Fragmented Sentences

How to Recognize a Fragment?

A fragment is a sequence of words that begins with a capital letter and ends with a punctuation mark: usually a period, a question mark, or an exclamation mark. However, there is a significant difference that allows us to distinguish between fragments and complete sentences: fragments have no main clause.

The main clause is the heart of any sentence; the core idea of a sentence can be conveyed to a reader only through the main clause.

What Do Fragments Do?

– Indicate the position in time and place through a prepositional phrase; such a phrase, however, still does not have subject-verb relationships and thus does not make an independent clause.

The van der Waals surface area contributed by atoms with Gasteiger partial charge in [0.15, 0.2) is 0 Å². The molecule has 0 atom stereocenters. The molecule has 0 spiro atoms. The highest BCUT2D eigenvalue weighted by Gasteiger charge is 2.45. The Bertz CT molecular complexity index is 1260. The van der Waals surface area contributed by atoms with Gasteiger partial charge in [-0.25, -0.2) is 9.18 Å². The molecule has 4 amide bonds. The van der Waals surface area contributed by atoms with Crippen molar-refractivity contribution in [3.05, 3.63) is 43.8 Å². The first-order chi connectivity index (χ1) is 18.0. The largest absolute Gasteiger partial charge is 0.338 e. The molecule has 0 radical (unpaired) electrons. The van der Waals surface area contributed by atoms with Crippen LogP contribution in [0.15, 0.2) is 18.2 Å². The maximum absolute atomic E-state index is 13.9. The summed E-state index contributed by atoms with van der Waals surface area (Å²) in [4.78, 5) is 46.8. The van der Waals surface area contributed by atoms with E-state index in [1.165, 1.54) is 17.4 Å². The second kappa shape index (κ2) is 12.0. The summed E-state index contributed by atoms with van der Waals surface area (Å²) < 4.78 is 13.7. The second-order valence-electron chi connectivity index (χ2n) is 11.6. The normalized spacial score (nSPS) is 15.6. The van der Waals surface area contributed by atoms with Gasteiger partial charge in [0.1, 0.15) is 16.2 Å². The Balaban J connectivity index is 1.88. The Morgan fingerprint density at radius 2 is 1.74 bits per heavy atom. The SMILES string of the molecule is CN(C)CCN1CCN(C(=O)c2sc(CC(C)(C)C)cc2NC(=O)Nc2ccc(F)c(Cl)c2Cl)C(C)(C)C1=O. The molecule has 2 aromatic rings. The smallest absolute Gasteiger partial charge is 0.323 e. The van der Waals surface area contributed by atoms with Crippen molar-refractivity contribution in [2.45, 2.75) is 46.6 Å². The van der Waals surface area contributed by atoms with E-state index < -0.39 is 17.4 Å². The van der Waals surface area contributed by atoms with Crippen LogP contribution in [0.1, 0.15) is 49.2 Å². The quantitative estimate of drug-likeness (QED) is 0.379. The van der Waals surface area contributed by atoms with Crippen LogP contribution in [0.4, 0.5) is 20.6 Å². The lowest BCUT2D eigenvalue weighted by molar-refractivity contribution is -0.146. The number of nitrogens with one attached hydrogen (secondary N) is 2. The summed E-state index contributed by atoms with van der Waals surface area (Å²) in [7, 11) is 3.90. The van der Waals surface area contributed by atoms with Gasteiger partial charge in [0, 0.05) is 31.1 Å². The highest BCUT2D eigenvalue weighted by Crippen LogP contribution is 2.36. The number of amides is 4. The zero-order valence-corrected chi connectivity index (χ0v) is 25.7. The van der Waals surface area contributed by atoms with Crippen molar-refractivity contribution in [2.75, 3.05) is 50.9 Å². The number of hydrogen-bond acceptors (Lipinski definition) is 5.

e.g. Somewhere in the mountains, far away from hustling cities and everyday noise.

–  Describes something, but still without a subject-verb relationship.

e.g. Working seven days a week, trying to make ends meet.

– Has a subject-verb relationship. However, rather often the subject-verb pair is connected to some other idea, and thus cannot stand on its own.

e.g. A man who stood next to my brother.

What to Pay Attention to?

The best way to know whether or not a sentence is complete is to look for these three basic components:

– subject

– a verb, connected to this subject

– sense, or a complete thought, a subject and verb make

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